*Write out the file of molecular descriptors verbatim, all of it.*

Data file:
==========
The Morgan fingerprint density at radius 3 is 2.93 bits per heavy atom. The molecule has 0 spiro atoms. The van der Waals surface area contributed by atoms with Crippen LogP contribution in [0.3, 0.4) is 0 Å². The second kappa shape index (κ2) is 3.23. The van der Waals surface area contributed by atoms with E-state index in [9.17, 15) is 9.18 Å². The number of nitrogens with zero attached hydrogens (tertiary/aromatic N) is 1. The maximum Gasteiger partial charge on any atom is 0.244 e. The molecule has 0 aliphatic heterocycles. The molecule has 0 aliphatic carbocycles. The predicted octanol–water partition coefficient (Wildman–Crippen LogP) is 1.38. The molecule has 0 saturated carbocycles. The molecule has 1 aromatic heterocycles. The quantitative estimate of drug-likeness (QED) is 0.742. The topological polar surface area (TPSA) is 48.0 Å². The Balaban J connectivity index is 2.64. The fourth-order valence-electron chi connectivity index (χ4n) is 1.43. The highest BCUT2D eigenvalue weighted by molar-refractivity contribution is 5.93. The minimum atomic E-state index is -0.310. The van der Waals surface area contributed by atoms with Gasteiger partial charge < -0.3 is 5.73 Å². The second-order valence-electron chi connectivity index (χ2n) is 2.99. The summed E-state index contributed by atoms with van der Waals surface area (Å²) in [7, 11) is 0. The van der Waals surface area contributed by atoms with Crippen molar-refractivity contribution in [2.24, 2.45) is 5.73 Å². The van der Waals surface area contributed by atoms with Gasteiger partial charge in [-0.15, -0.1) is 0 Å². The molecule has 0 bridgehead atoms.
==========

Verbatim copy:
The Morgan fingerprint density at radius 3 is 2.93 bits per heavy atom. The molecule has 0 spiro atoms. The van der Waals surface area contributed by atoms with Crippen LogP contribution in [0.3, 0.4) is 0 Å². The second kappa shape index (κ2) is 3.23. The van der Waals surface area contributed by atoms with E-state index in [9.17, 15) is 9.18 Å². The number of nitrogens with zero attached hydrogens (tertiary/aromatic N) is 1. The maximum Gasteiger partial charge on any atom is 0.244 e. The molecule has 0 aliphatic heterocycles. The molecule has 0 aliphatic carbocycles. The predicted octanol–water partition coefficient (Wildman–Crippen LogP) is 1.38. The molecule has 0 saturated carbocycles. The molecule has 1 aromatic heterocycles. The quantitative estimate of drug-likeness (QED) is 0.742. The topological polar surface area (TPSA) is 48.0 Å². The Balaban J connectivity index is 2.64. The fourth-order valence-electron chi connectivity index (χ4n) is 1.43. The highest BCUT2D eigenvalue weighted by molar-refractivity contribution is 5.93. The minimum atomic E-state index is -0.310. The van der Waals surface area contributed by atoms with Gasteiger partial charge < -0.3 is 5.73 Å². The second-order valence-electron chi connectivity index (χ2n) is 2.99. The summed E-state index contributed by atoms with van der Waals surface area (Å²) in [7, 11) is 0. The van der Waals surface area contributed by atoms with Crippen molar-refractivity contribution in [2.24, 2.45) is 5.73 Å². The van der Waals surface area contributed by atoms with Gasteiger partial charge in [-0.15, -0.1) is 0 Å². The molecule has 0 bridgehead atoms.